House GOP budget to avoid sequester of Defense funds
House Republicans are planning to pull the defense-spending cuts mandated by sequestration off the table in their version of the budget expected to be released next week, according to two Hill aides.
President Obama and Defense Secretary Leon Panetta have stated they want defense spending to be part of a larger budget deal on taxes and spending. The sequester mandates that both defense and discretionary spending will take a hit beginning next January. Defense spending would account for $600 billion of all mandated cuts over 10 years.
Some Republicans not wanting to flirt with national security have said they want to keep defense out of the negotiations surrounding the sequester, which are expected to last until after the November elections. Panetta has stated any further cuts could be “devastating,” but has insisted Congress should negotiate on taxes and spending in a comprehensive way without pulling defense.
The bill is expected to emulate some aspects of a proposal first introduced by House Armed Services Committee Chairman Buck McKeon, R-Calif., in December. McKeon’s original bill would delay the first year of defense cuts mandated by the sequester, instead offering an equivalent amount through federal workforce cuts. Senate Armed Services Committee ranking member John McCain, R-Ariz., has introduced a similar measure.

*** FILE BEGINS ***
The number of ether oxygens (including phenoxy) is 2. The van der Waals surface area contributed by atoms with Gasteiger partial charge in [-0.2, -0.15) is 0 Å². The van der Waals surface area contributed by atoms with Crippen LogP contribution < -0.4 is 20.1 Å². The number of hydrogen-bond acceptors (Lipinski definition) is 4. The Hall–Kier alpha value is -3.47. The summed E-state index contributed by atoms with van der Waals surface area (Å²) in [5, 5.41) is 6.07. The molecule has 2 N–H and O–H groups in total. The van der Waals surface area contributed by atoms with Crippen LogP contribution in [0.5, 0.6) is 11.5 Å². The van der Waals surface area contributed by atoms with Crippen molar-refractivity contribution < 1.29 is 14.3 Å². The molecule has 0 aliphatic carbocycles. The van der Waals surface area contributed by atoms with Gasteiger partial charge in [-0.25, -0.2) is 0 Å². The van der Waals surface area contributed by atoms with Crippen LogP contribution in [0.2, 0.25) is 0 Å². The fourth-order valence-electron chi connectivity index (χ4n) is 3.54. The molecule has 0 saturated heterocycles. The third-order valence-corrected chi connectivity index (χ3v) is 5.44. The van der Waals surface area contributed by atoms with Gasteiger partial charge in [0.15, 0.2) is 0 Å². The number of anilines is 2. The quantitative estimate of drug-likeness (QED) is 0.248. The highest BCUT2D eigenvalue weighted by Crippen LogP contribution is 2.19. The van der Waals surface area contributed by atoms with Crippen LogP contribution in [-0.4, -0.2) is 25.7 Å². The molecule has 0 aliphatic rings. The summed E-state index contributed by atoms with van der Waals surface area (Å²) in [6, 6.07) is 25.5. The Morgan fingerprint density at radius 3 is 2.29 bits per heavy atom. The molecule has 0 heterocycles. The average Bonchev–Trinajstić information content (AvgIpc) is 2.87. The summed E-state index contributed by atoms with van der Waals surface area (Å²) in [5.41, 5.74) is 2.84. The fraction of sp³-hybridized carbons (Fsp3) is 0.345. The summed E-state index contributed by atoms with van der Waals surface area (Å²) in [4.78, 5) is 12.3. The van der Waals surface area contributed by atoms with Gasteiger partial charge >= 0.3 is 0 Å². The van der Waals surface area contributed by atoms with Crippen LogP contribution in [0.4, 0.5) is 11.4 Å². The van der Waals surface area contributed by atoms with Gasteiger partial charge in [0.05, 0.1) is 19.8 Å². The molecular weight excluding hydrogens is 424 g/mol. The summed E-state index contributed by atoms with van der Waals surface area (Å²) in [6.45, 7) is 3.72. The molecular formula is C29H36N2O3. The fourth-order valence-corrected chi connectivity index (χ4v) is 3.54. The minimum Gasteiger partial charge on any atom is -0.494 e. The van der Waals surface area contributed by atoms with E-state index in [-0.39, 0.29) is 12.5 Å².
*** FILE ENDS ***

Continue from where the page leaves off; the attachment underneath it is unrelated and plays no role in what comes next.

Republican defense leaders have protested that the military was taking the brunt of spending cuts. But by firewalling defense from further cuts, House Republicans would need to pay for those expected cuts another way. At a House Budget Committee hearing, Chairman Paul Ryan, R-Wis., told Panetta he felt entitlement spending should be on the table.
“With regards to the Budget Control Act, an across-the-board $97 billion discretionary spending cut will be imposed on January 2, 2013, including devastating cuts to our national security,” Ryan said in statement provided to National Journal. “House Republicans are continuing their efforts to reprioritize the savings called for under the Budget Control Act, because our troops and military families shouldn’t pay the price for Washington’s failure to take action.”
Michael Steel, spokesman for House Speaker John Boehner, R-Ohio, said in a statement, “The Speaker and Chairman McKeon are working towards a shared goal: ensuring that we have $1.2 trillion in additional deficit reduction, but doing it in a way that does not ‘hollow out’ our Armed Forces or jeopardize our national security.”
Republican leaders declined to provide further details.